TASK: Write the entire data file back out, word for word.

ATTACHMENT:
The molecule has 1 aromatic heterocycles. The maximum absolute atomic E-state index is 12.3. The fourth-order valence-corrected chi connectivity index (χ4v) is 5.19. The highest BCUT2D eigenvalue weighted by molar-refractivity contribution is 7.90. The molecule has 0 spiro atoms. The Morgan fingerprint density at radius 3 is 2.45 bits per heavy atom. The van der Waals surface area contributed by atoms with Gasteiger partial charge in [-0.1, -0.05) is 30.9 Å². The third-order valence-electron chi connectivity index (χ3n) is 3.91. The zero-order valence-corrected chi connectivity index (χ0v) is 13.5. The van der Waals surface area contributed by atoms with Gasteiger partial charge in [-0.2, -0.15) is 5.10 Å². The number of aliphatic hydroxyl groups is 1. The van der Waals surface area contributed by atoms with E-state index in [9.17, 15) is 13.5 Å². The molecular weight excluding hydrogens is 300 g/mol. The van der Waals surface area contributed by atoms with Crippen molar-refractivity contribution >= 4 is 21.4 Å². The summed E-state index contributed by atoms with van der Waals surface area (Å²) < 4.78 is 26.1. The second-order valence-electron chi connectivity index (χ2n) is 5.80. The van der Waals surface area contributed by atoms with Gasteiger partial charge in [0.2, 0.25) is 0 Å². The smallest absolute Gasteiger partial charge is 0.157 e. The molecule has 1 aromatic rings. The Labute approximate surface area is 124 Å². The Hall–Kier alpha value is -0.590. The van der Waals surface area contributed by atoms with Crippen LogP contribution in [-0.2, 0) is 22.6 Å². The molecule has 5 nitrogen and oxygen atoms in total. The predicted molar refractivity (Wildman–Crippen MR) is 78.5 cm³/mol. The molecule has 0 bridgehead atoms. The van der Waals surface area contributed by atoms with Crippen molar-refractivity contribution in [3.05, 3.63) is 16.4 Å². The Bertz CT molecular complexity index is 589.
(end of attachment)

The molecule has 1 aromatic heterocycles. The maximum absolute atomic E-state index is 12.3. The fourth-order valence-corrected chi connectivity index (χ4v) is 5.19. The highest BCUT2D eigenvalue weighted by molar-refractivity contribution is 7.90. The molecule has 0 spiro atoms. The Morgan fingerprint density at radius 3 is 2.45 bits per heavy atom. The van der Waals surface area contributed by atoms with Gasteiger partial charge in [-0.1, -0.05) is 30.9 Å². The third-order valence-electron chi connectivity index (χ3n) is 3.91. The zero-order valence-corrected chi connectivity index (χ0v) is 13.5. The van der Waals surface area contributed by atoms with Gasteiger partial charge in [-0.2, -0.15) is 5.10 Å². The number of aliphatic hydroxyl groups is 1. The van der Waals surface area contributed by atoms with E-state index in [9.17, 15) is 13.5 Å². The molecular weight excluding hydrogens is 300 g/mol. The van der Waals surface area contributed by atoms with Crippen molar-refractivity contribution >= 4 is 21.4 Å². The summed E-state index contributed by atoms with van der Waals surface area (Å²) < 4.78 is 26.1. The second-order valence-electron chi connectivity index (χ2n) is 5.80. The van der Waals surface area contributed by atoms with Gasteiger partial charge in [0.2, 0.25) is 0 Å². The smallest absolute Gasteiger partial charge is 0.157 e. The molecule has 1 aromatic rings. The Labute approximate surface area is 124 Å². The Hall–Kier alpha value is -0.590. The van der Waals surface area contributed by atoms with Crippen LogP contribution in [-0.2, 0) is 22.6 Å². The molecule has 5 nitrogen and oxygen atoms in total. The predicted molar refractivity (Wildman–Crippen MR) is 78.5 cm³/mol. The molecule has 0 bridgehead atoms. The van der Waals surface area contributed by atoms with Crippen molar-refractivity contribution in [3.05, 3.63) is 16.4 Å². The Bertz CT molecular complexity index is 589.